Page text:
Larry Gubas

Larry began his love for Zeiss in 1968 when he acquired his first Zeiss-Ikon camera, a 1930s model Ikonta D folder for ten dollars. Currently a prime force in the Zeiss Historica Society, His work includes producing the ZHS Journal and web site. Zeiss Historica is unique in that it addresses the entire range of Zeiss products not just the photographic apparatus.

His talk highlighted the history of Zeiss and Zeiss Ikon from inception to modern times emphasizing the personalities that shaped the companies and the very significant contributions made by Zeiss to both the optical industry and to modern business practices.

CARL ZEISS, born at Weimar in 1816 to a well to do family, completed a classical education, before apprenticing as an instrument maker. He became a fine mechanic, and in 1846 he took over his master's business, establishing the firm of Carl Zeiss, Jena which made various instruments for the universities. At the time, optics was a trade not a science. Some firms did well and some did not. Carl Zeiss, Jena did not start off well. It was clear to Zeiss that he needed to do more than continue making simple microscopes and magnifiers to expand his business. His solution was to hire someone who could complement his personal skills. After a few misfires, he made a brilliant choice, hiring a young man named Ernst Abbe.

ERNST ABBE's field was measuring instruments; his desire to become a professor. His lack of training in optics gave Abbe an unbiased mind. In 1867, five years after beginning in optics he figured out how microscopes 'see' at high magnification, defining his famous sine theory, astounding his contemporaries and putting optics on a firm scientific foundation.

CARL ZEISS faced bad economic times in the mid 1800s. He had few employees and made only about 20 microscopes per year. He took on apprentices (unpaid during the apprenticeship) and imbued them with his passion for quality. He sold a third of his business to Abbe (paid for by Abbe's father-in-law). The firm slowly expanded, reaching a production of 1,000 microscopes per year. Abbe began speaking to scientific groups all over (nothing was patented at the time). He encouraged industry standardization such as adopting the RMS thread. By the 1870s a quarter of the Zeiss production was exported.

OTTO SCHOTT from a family of window glass makers, added the next ingredient to the mix. He responded to a search by Abbe for new glass to fit his optical equations. At the time Zeiss was unwilling to expand the business since it was doing well. Abbe continued dealing with Schott and encouraged him to move to Jena. Since Abbe didn't have the funds and Zeiss wouldn't assist at the time, Abbe came up with a solution.

KARL BAMBERG, who had studied under Zeiss and Abbe, had a good rapport with the Prussian Military. He convinced the Prussian government to fund half of the cost of a new glass business in return for a solution to making accurate thermometers. Schott provided the government with a glass that didn't retain cold/heat thus solving the problem. Optical glass from the new Schott glass works, owned jointly by Schott, Zeiss, and Abbe led to the creation of apochromatic lenses (lenses that simultaneously focus three colours in the same plane).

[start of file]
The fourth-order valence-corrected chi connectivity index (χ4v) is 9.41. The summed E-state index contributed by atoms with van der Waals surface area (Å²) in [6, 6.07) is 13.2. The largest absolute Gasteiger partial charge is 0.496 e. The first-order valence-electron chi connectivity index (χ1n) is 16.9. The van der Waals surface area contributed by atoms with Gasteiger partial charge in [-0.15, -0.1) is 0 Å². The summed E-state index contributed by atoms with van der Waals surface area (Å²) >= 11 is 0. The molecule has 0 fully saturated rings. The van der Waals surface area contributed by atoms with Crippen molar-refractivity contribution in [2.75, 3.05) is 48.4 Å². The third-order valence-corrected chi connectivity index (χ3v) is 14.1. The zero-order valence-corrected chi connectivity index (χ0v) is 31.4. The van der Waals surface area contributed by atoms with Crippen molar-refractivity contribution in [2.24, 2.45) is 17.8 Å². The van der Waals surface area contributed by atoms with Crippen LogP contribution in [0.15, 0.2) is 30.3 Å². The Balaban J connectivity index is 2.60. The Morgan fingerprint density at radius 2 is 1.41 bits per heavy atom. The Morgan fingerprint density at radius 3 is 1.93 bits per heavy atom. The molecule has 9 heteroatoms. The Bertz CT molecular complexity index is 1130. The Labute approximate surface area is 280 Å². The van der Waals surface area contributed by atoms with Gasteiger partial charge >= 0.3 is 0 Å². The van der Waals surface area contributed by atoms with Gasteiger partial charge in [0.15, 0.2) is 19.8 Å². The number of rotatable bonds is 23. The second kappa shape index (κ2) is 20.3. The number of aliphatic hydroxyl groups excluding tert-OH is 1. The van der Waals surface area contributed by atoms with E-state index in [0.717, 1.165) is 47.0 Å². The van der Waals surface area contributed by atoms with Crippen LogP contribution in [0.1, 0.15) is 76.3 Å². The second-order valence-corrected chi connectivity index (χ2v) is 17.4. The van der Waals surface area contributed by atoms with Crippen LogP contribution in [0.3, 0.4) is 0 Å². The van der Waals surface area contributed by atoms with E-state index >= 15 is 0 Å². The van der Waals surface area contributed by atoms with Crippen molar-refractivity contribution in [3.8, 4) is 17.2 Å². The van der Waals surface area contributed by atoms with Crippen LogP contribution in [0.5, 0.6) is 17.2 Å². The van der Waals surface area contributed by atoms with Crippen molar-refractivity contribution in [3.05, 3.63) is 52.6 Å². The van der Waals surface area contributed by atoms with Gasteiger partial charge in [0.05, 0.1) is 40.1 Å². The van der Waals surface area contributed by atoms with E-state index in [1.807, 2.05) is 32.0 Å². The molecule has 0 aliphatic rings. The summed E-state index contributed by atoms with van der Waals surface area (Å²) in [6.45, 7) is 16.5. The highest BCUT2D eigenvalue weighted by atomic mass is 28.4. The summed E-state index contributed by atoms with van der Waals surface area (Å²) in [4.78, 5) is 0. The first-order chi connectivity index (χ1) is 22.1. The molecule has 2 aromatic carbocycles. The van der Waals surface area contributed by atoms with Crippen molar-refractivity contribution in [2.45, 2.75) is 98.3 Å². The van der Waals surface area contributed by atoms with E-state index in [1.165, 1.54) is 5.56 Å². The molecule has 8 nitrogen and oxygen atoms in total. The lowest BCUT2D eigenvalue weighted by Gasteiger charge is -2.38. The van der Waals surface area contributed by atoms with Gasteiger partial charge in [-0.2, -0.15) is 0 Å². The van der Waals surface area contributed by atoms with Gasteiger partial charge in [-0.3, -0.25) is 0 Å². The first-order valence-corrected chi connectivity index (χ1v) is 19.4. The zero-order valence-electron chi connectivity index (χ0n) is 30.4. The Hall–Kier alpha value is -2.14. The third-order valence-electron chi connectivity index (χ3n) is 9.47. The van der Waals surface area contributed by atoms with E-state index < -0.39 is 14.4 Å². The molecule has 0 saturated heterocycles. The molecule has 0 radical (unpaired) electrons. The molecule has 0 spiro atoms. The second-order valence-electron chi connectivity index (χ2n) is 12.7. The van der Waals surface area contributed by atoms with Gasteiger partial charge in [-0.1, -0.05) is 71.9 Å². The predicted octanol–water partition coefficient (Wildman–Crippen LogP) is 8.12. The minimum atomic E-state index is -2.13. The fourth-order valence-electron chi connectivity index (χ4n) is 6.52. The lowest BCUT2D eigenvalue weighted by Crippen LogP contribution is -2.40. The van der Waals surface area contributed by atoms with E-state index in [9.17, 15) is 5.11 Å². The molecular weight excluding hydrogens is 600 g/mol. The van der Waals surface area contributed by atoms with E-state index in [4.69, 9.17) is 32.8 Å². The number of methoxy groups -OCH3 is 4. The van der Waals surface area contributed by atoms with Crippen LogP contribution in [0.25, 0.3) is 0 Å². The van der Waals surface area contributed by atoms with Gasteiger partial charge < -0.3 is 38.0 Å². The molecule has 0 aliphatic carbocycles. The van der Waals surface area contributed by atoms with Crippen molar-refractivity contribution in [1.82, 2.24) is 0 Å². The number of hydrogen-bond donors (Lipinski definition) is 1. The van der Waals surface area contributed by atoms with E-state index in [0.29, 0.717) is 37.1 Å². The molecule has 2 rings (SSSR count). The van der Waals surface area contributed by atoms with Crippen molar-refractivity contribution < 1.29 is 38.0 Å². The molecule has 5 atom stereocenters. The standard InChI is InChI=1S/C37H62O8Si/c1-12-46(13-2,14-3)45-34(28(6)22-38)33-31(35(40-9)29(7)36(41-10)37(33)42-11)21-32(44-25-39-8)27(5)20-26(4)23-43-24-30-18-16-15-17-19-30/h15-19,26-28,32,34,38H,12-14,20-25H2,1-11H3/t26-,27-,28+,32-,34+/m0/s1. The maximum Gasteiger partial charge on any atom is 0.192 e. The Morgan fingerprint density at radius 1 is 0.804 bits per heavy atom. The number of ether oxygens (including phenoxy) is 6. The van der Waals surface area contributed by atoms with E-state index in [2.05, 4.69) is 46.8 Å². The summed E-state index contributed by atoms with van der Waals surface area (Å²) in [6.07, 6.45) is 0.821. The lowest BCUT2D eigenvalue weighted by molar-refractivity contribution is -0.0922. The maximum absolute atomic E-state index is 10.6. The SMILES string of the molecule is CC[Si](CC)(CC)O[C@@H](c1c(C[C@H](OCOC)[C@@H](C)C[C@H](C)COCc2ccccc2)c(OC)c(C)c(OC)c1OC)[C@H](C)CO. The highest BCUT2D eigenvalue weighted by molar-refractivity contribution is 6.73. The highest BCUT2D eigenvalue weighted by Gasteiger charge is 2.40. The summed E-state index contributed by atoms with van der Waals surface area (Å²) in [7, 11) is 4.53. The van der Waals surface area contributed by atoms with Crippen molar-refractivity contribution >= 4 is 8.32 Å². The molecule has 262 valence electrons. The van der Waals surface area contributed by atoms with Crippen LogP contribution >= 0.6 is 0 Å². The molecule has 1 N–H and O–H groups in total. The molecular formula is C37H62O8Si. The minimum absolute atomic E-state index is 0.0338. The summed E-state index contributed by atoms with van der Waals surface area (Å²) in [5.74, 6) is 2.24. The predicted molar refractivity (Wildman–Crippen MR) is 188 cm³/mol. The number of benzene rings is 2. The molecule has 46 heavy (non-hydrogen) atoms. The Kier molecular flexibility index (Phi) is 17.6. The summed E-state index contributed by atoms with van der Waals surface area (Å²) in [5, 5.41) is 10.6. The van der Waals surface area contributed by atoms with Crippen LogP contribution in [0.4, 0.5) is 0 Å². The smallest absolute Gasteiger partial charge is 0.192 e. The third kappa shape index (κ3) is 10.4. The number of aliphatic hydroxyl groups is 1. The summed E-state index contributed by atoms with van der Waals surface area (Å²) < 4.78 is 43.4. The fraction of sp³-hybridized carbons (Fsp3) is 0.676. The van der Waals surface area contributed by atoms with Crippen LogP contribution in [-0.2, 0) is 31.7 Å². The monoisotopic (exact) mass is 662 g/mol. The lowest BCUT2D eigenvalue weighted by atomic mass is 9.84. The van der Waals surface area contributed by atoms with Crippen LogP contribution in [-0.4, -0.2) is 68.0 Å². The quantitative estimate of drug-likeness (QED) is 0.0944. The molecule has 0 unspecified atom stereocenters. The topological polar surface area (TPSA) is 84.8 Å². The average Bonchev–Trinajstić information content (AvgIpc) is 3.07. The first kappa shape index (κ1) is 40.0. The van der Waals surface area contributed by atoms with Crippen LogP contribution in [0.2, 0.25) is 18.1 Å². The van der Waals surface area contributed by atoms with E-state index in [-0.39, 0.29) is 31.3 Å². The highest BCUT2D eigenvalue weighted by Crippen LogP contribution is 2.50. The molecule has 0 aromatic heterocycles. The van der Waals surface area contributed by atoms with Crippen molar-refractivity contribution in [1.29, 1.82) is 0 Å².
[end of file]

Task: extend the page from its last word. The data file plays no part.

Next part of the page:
PAUL RUDOLPH created many famous Zeiss lenses including the Anastigmat (later called the Protar) and the Tessar. Zeiss now in his 80s began hiring more highly educated people like Rudolph. Abbe founded a school to train staff in the manufacture of microscopes. In 1911, Rudolph resigned to live off his royalties as a gentleman farmer, only to be sent back to design military optics when the Great War broke out.

RODERICH ZEISS took over the firm after his father died. Disabled from an accident, he turned operation of the firm over to Abbe. Within twelve years, the staff increased from 200 to over 2,000 and Zeiss was making 40,000 photographic lenses a year. Initially, manufacture was farmed out to Voigtlander until Zeiss could gear up to meet the demand.

CARL-ZEISS-STIFTUNG was created by Ernst Abbe. As Abbe got older, he became concerned about future management of the business and in a stroke of genius he established a foundation to own and direct the business separate from its management. The Carl Zeiss Foundation established many modern day business practices: Eight hour days, medical coverage, profit sharing, and a policy to limit the highest paid salary to no more than seven times to lowest paid. By 1905 when Abbe died, the firm was making a wide variety of optical instruments including microscopes, binoculars, photographic lenses, range finders and military systems, and an astronomical department had just been established.

LICENSING was another smart decision by Zeiss. The first Zeiss cameras date back to 1898. In 1903 Rudolph's Tessar lens was announced. It became the most popular and most copied photo lens (this year is the 100th anniversary of its invention). Zeiss sold lenses to other camera makers. Before 1913, countries used high tariffs to protect national industry. To avoid duties and encourage sales, Zeiss selected companies in other countries and licensed them to manufacture Zeiss products (Bausch & Lomb, Krauss, etc). After the Great War, Germany was blocked from making any potential military goods so Zeiss set up a plant called Nedinsco in the Netherlands. They also bought up many small companies as the owner-operators died or retired (Winkel, Hensoldt, Emil Busch, etc).